Pritchard: Understanding art, science behind corrective exercising (column) |

Pritchard: Understanding art, science behind corrective exercising (column)

Jimmy Pritchard is the director of strength and conditioning for Ski & Snowboard Club Vail and is a certified strength and conditioning specialist through the National Strength and Conditioning Association.

Within human kinematics, there is no such thing as a “perfect mover,” although some are much closer to it than others.

Poor movers are often unable to execute movement patterns while demonstrating proper alignment and technique, especially under load. Even if they manage to lift a heavy load, they often risk severe injury in the process.

Some common movement deficiencies include valgus knee collapse, excessive thoracic extension, lumbar flexion, excessive anterior pelvic tilt and excessive internal rotation of the shoulders.

Continuously exercising or participating in activity with these deficiencies almost always correlates with injury.

Understanding proper movement and biomechanics is paramount to maintaining healthy joints as well as training safely. A keen understanding of safe and efficient movement patterns is only part of the equation; however, understanding how to correct poor technique is another.

A better understanding

If you aren’t familiar with corrective exercise, then it is essential that you gain a firm understanding of it before continuing training. Whether you are jumping, sprinting, squatting, deadlifting, pushing, pulling or cutting there is likely at least one area in need of work.

Corrective exercise aids in manipulating the movement pattern in which you are lacking. This is done by providing specific exercises tailored to the movement and the individual. These exercises are not intended to exhaust the trainee nor be metabolically expensive. The aim is to re-establish proper neurological pathways deep rooted in the fundamental movement pattern being assessed.

If a trainee is unable to squat to full depth without the chest collapsing forward, a few corrective exercises may include thoracic, hip and ankle mobility drills as well as reactive neuromuscular training drills aimed to “fight” the deficiency. As a side note, if you are suffering from this, the cook squat is an excellent corrective exercise, and one that you can easily find video example of on YouTube.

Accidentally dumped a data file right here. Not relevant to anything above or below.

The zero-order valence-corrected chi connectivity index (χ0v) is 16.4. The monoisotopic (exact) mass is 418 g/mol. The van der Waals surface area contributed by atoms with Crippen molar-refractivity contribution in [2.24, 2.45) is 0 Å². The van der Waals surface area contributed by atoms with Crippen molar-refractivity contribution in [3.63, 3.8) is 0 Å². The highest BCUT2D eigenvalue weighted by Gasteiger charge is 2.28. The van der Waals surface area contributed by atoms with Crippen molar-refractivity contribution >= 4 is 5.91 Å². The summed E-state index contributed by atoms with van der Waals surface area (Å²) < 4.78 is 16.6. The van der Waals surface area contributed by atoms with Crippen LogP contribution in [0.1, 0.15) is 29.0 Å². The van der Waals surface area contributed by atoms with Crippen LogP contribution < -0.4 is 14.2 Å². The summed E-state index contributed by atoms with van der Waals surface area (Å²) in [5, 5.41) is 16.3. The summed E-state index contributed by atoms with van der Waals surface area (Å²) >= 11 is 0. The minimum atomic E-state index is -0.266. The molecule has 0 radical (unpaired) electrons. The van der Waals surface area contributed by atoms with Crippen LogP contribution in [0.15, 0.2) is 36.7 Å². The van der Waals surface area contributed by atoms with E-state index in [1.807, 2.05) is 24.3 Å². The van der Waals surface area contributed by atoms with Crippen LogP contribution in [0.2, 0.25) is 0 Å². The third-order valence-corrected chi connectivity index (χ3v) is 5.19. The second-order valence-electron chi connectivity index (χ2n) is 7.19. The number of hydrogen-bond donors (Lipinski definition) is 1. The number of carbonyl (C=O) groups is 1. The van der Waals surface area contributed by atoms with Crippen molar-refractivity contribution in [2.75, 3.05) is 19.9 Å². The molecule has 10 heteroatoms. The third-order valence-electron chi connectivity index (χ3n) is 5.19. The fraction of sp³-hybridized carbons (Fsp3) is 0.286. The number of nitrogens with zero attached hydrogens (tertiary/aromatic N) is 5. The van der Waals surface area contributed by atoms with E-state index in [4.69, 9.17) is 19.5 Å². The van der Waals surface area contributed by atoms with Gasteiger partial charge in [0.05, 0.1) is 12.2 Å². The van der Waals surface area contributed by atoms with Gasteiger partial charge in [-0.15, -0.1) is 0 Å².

The approach

Simply plugging random corrective exercises into a program based on movement deficiency will not do the trick, however.

The first step in the process is conducting a proper movement screen, preferably by a qualified professional. The most common assessment is the functional movement screen, although there are many others out there equally as effective. After conducting a proper screen, areas in need of correction can be identified and a plan of action can be formulated.

A professional who knows what they are doing will aim to correct the pattern and not fixate on a single joint. From there they will prescribe exercises aimed at correcting gross movement patterns that can be executed on a frequent basis.

It becomes both art and science when structuring these into a program, as they can be inserted into either the warmup, used as active recovery between sets, or included into the mobility/cool down portion of the workout. Corrective exercises should not take over or dominate a program, they should seamlessly integrate so that they do not detract from the overall plan.

If a poor movement pattern is identified, it does not mean it should be completely taken out until corrected rather an alternative method should be executed until improvement is seen. For a perfect example of this, see the previous example of squatting with a collapsing chest. This does not mean squatting should never be executed. Instead it means barbell back squatting should be eliminated and substituted with something such as the goblet squat until corrective exercise alleviates the issue.

In my next article, I will highlight some of the best corrective exercises for the most common movement errors seen in strength and conditioning. Thanks for reading.

Jimmy Pritchard has a BSc in exercise science from Colorado Mesa University and is a certified strength and conditioning specialist through the National Strength and Conditioning Association. He is the director of strength and conditioning at Ski & Snowboard Club Vail. Contact him at 970-331-3513 or Check out his website

Support Local Journalism

Start a dialogue, stay on topic and be civil.
If you don't follow the rules, your comment may be deleted.

User Legend: iconModerator iconTrusted User